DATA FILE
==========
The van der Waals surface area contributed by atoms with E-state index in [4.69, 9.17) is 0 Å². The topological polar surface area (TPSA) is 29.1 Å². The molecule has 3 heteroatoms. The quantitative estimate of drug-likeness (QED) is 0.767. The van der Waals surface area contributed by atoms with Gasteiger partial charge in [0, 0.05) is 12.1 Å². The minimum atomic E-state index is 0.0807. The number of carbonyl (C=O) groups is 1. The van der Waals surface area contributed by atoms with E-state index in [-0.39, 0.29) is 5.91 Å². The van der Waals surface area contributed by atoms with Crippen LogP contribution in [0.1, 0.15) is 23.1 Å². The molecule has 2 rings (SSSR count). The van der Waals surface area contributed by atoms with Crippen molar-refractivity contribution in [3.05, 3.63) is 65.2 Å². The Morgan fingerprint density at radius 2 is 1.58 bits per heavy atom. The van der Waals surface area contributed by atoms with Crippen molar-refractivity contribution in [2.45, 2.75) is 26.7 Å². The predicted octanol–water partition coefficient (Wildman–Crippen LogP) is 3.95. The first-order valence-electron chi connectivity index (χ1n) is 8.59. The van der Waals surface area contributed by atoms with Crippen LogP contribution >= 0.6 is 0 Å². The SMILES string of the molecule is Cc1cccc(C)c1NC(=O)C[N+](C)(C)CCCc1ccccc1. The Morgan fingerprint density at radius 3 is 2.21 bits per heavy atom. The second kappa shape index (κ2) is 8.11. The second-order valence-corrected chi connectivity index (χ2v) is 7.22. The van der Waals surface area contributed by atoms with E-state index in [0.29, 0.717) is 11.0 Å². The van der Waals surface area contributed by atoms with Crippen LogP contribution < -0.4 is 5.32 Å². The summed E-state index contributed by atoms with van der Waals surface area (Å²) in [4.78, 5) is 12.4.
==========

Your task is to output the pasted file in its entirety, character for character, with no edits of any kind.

The van der Waals surface area contributed by atoms with E-state index in [4.69, 9.17) is 0 Å². The topological polar surface area (TPSA) is 29.1 Å². The molecule has 3 heteroatoms. The quantitative estimate of drug-likeness (QED) is 0.767. The van der Waals surface area contributed by atoms with Gasteiger partial charge in [0, 0.05) is 12.1 Å². The minimum atomic E-state index is 0.0807. The number of carbonyl (C=O) groups is 1. The van der Waals surface area contributed by atoms with E-state index in [-0.39, 0.29) is 5.91 Å². The van der Waals surface area contributed by atoms with Crippen LogP contribution in [0.1, 0.15) is 23.1 Å². The molecule has 2 rings (SSSR count). The van der Waals surface area contributed by atoms with Crippen molar-refractivity contribution in [3.05, 3.63) is 65.2 Å². The Morgan fingerprint density at radius 2 is 1.58 bits per heavy atom. The van der Waals surface area contributed by atoms with Crippen molar-refractivity contribution in [2.45, 2.75) is 26.7 Å². The predicted octanol–water partition coefficient (Wildman–Crippen LogP) is 3.95. The first-order valence-electron chi connectivity index (χ1n) is 8.59. The van der Waals surface area contributed by atoms with Crippen LogP contribution >= 0.6 is 0 Å². The SMILES string of the molecule is Cc1cccc(C)c1NC(=O)C[N+](C)(C)CCCc1ccccc1. The Morgan fingerprint density at radius 3 is 2.21 bits per heavy atom. The second kappa shape index (κ2) is 8.11. The second-order valence-corrected chi connectivity index (χ2v) is 7.22. The van der Waals surface area contributed by atoms with E-state index in [0.29, 0.717) is 11.0 Å². The van der Waals surface area contributed by atoms with Crippen LogP contribution < -0.4 is 5.32 Å². The summed E-state index contributed by atoms with van der Waals surface area (Å²) in [4.78, 5) is 12.4.